The full Oscar list with comments, in which David rages about a LEGO snub, and Sean just rages.
“The Grand Budapest Hotel”
“The Imitation Game”
“The Theory of Everything”
Sean: As with every year you’ve got to take the good with the mediocre. Any year where auteur works like Birdman and The Grand Budapest Hotel make the list with such a strong nomination count should be celebrated. Then you have a dynamic shoestring budget indie with the superb Whiplash and of course there is the miracle that is Boyhood (which will likely win in this category come February).The Theory of Everything and The Imitation Game are your standard Oscar fare, neither offending nor inspiring anyone. The real surprise is Clint Eastwood’s bland, conservative, and formulaic American Sniper making it in. It had a big morning all around managing six nominations. And though the best film of 2014, Selma, was thankfully left in this line-up, considering it managed only one other nomination (Best Original Song) it is pretty clear that the smear campaign against it worked. Unlike the PGA and SAG, The Academy got screeners and DuVernay, Winfrey, and Oyelowo were out in full force promoting the film. Internal Academy politics at their finest.
David: Well, everything I wanted to get in (after all-but assured nominations for Boyhood and Birdman) got in. It’s awesome to see such widespread support for Grand Budapest Hotel, which had nine overall nods. I was also crossing my fingers hard for Whiplash, and that’s here. The biggest sigh of relief was for Selma, and Sean hit the nail on the head with that. Paramount ran an extremely poor, late-starting campaign, but it was fortunately loved by just enough to make the list. Out in the cold: Foxcatcher, Unbroken, Gone Girl. Sorry, guys.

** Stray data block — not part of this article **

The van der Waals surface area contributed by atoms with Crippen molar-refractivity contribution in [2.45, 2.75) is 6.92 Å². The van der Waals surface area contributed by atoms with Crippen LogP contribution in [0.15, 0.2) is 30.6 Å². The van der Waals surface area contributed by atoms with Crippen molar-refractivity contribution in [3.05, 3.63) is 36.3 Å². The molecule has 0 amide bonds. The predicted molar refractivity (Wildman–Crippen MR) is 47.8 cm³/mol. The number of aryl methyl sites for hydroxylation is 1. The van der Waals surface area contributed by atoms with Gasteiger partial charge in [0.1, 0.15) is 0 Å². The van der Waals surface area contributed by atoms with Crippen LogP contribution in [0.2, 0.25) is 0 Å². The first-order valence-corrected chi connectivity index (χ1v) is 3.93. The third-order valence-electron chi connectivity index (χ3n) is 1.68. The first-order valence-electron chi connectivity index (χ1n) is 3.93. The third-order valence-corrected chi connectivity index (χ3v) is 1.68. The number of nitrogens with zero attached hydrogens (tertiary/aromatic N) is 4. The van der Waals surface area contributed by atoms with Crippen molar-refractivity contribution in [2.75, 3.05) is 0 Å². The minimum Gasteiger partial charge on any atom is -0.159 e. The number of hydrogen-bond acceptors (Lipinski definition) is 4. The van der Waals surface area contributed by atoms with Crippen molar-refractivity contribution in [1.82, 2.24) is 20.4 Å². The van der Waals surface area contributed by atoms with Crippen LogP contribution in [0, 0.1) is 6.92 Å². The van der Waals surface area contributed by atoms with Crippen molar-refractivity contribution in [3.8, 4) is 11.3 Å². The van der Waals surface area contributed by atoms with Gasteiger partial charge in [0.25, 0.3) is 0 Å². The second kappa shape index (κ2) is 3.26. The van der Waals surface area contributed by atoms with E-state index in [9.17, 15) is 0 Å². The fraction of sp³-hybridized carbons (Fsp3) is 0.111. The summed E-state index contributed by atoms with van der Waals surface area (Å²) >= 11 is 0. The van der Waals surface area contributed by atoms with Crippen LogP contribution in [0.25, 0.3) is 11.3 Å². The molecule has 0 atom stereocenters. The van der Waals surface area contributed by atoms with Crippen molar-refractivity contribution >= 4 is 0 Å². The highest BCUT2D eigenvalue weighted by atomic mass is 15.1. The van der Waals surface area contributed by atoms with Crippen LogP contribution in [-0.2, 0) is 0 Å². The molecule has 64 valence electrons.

Alejandro González Iñárritu, “Birdman”
Richard Linklater, “Boyhood”
Bennett Miller, “Foxcatcher”
Wes Anderson, “The Grand Budapest Hotel”
Morten Tyldum, “The Imitation Game”
Sean: The Academy had a chance to make history by nominating Ava DuVernay for her incendiary work on Selma. She would have been the first black female filmmaker to be nominated for Best Director. It was not to be. Instead we are graced with Morten Tyldum’s fine, but rote execution on The Imitation Game. In all honesty he has no business being in this line-up of truly exemplary work. Bennett Miller held on to his Cannes love for most of the year, but it’s somewhat surprising that he is here while Foxcatcher is absent in the Best Picture lineup. I guess we should just be thankful that Clint Eastwood missed here, which is weird considering how much they appeared to love American Sniper.
David: Most pundits wrote off American Sniper, on virtue of it being a bad movie. Shows what we know. Hard to imagine anything stopping the Linklater/Boyhood train at this point, but DuVerney should be here. I’m grateful, however, that Wes Anderson made the cut. It’s about time.
Steve Carell, “Foxcatcher”
Bradley Cooper, “American Sniper”
Benedict Cumberbatch, “The Imitation Game”
Michael Keaton, “Birdman”
Eddie Redmayne, “The Theory of Everything”
Sean: Bradley Cooper made it in for his introverted, mostly physical performance. It’s a performance that barely registers and it’s almost as perplexing as his nomination for American Hustle last year. At least there was blood pumping in that character. Obviously the Bradley Cooper love is here to stay a while with Oscar. Steven Carell looked vulnerable but managed to hold his spot. David Oyelowo’s omission hurts. Bad. It is also shocking that Jake Gyllenhaal didn’t make it in for Nightcrawler considering how much buzz there has been for his performance and the film itself the last few months.
David: I’m less shocked about about Gyllenhaal’s absence, but Oyelowo’s — who gave the best performance of the year, for my money — is profoundly sad. This was a tough, tough category, even though Keaton should run away with it. I would much rather see Ralph Fiennes than Steve Carell.
Marion Cotillard, “Two Days, One Night”
Felicity Jones, “The Theory of Everything”